Pioglitazone Use in Autism
Autism and autism spectrum disorders affect 1 in every 68 children in the United States according to the Centers for Disease Control and Prevention (CDC). There has been an estimated 6 percent increase in prevalence of autism spectrum disorder in recent years. Difficulties in social skills and communications are chcharacteristics of these disorders. Autism is at least four times more likely to affect boys than girls. The exact cause of autism remains unknown, but research has shown a variety of gene mutations and environmental factors may be to blame for the disorders. Environmental factors such as “advanced parental age at time of conception, maternal illness during pregnancy and certain difficulties during birth” have been shown to be risk factors for children to develop autism. While children with autism show decreased communication and personal skills, they generally have increased music and academic talents. Using DSM-5 criteria children can either be diagnosed with autistic disorders, Asperger’s disorder, childhood disintegrative disorders, or the catch-all diagnosis of pervasive developmental disorders not otherwise specified.
Pioglitazone, brand name Actos, is a thiazolidinedione anti-diabetic medication. Its current indication is for the treatment of type 2 diabetes. It works to increase the cells response to insulin, and it will not work if there is a lack of insulin in the blood. It is a selective agonist for peroxisome proliferator-activated receptor-gamma (PPARgamma). The drug is taken orally, and its peak can be seen at 2 hours after administration. Pioglitazone is available in 15, 30, and 45mg strength tablets. Adverse reactions of pioglitazone are edema, hypoglycemia, upper respiratory tract infection, heart failure, headache, myalgia, fractures, sinusitis, and pharyngitis. Contraindications to the medication are any hypersensitivity to pioglitazone or its components as well as NYHA Class 3 and 4 heart failure. Additionally, pioglitazone is able to cross the blood brain barrier indicating it may have effects on brain function.
The connection between pioglitazone and autism comes from the fact that immune and inflammatory responses of the body are shown to be involved in the development of autism. Peroxisome proliferator activated receptor gamma has been shown to not only affect insulin sensitivity but also to induce cell death to T-lymphocytes and possess anti-inflammatory effects. Thiazolidinediones can increase metabolic activity in the brain as well as product anti-inflammatory effects on brain glial cells. The study “Effect of pioglitazone treatment on behavioral symptoms in autistic children” was completed to assess the effectiveness of pioglitazone use in children. A total of 25 children were involved in this study with consent provided by their parents. The average age of participants was around 7 years old. The children were given 30 or 60mg of pioglitazone by mouth daily. The Aberrant Behavior Checklist (ABC) was used to assess the children’s behavior after 3 to 4 months of therapy. Parents completed the ABC before beginning treatment so that a baseline for measurement could be provided to compare therapy results to. No adverse effects were seen in the participants, and there was a decrease in irritability, stereotypy, hyperactivity, and lethargy in a significant number of children. Younger patients were shown to have the best results for irritability, lethargy, and hyperactivity with significant p values for each (<0.05) when compared to older patients. It is hard to get participants for studies who focus mainly on children, and therefore the small sample size is a weakness of this study. Overall the study shows potential for further clinical trials to be completed to assess the use of pioglitazone in autism and autism spectrum disorders.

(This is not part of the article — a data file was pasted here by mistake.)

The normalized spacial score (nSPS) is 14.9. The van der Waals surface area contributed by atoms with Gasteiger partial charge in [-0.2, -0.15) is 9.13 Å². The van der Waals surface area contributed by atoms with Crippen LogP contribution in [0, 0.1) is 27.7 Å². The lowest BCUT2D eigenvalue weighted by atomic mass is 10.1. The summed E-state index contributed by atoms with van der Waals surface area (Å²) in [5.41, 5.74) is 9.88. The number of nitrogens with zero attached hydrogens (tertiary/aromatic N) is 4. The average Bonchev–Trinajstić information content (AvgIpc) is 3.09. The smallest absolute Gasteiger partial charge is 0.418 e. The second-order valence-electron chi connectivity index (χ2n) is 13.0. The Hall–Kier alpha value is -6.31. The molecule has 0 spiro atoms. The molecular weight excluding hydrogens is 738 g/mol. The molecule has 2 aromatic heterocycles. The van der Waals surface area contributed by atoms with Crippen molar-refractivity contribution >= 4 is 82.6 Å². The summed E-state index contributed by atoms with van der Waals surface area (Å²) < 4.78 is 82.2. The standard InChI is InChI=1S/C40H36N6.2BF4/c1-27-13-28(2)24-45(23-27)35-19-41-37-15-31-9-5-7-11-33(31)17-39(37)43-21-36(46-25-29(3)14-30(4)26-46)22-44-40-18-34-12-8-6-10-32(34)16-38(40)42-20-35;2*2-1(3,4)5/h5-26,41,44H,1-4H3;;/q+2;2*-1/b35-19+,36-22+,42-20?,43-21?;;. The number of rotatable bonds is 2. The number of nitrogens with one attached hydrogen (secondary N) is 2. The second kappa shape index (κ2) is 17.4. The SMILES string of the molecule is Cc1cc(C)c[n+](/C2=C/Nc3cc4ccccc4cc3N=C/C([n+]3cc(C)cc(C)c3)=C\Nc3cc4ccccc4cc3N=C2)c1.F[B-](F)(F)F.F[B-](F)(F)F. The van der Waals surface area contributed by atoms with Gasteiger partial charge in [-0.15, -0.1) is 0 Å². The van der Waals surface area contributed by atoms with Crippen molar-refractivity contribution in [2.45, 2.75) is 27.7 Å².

Dose Finding Study of Pioglitazone in Children with Autism Spectrum Disorders is a phase 2 clinical trial that is currently taking place to assess pioglitazone use in children. The trial began in April 2013 and has a primary completion date of August 2015. The final study completion date is estimated to be December 2015. The study location is in Ontario, Canada at the Holland Bloorview Kids Rehabilitation Hospital. Inclusion criteria for the study are as follows: male or female between ages of 5-12, DSM-IV criteria for Autistic Disorder or Asperger’s Disorder, CGI-S score ≥ 4, normal physical exam and lab testing during initial screening, and if already receiving non-pharmacological treatment no changes to current therapy throughout the study period. The purpose of the study is to determine if pioglitazone is safe to use in children ages 5-12 years with autism spectrum disorders as well as to determine a maximum tolerated dose to be used in future studies. Additionally, the study will determine other outcomes to measure in future studies. The study is sponsored by Evdokia Anagnostou, and Holland Bloorview Kids Rehabilitation Hospital is a collaborator. Based on results of this study, it may be possible to move into a phase 3 clinical trial with pioglitazone.
- Boris, M., Kaiser, C., & Goldblatt, A. (2007). Effect of pioglitazone treatment on behavioral symptoms in autistic children. Journal of Neuroinflammation, 4. Retrieved July 14, 2015, from http://www.jneuroinflammation.com/content/4/1/3
- Autism Spectrum Disorder. (n.d.). Retrieved July 20, 2015, from http://www.dsm5.org/Documents/Autism Spectrum Disorder Fact Sheet.pdf
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- Dose Finding Study of Pioglitazone in Children With Autism Spectrum Disorders (ASD) (PIO). (n.d.). Retrieved July 23, 2015, from https://clinicaltrials.gov/ct2/show/NCT01205282
- What Is Autism? (n.d.). Retrieved July 21, 2015, from https://www.autismspeaks.org/what-autism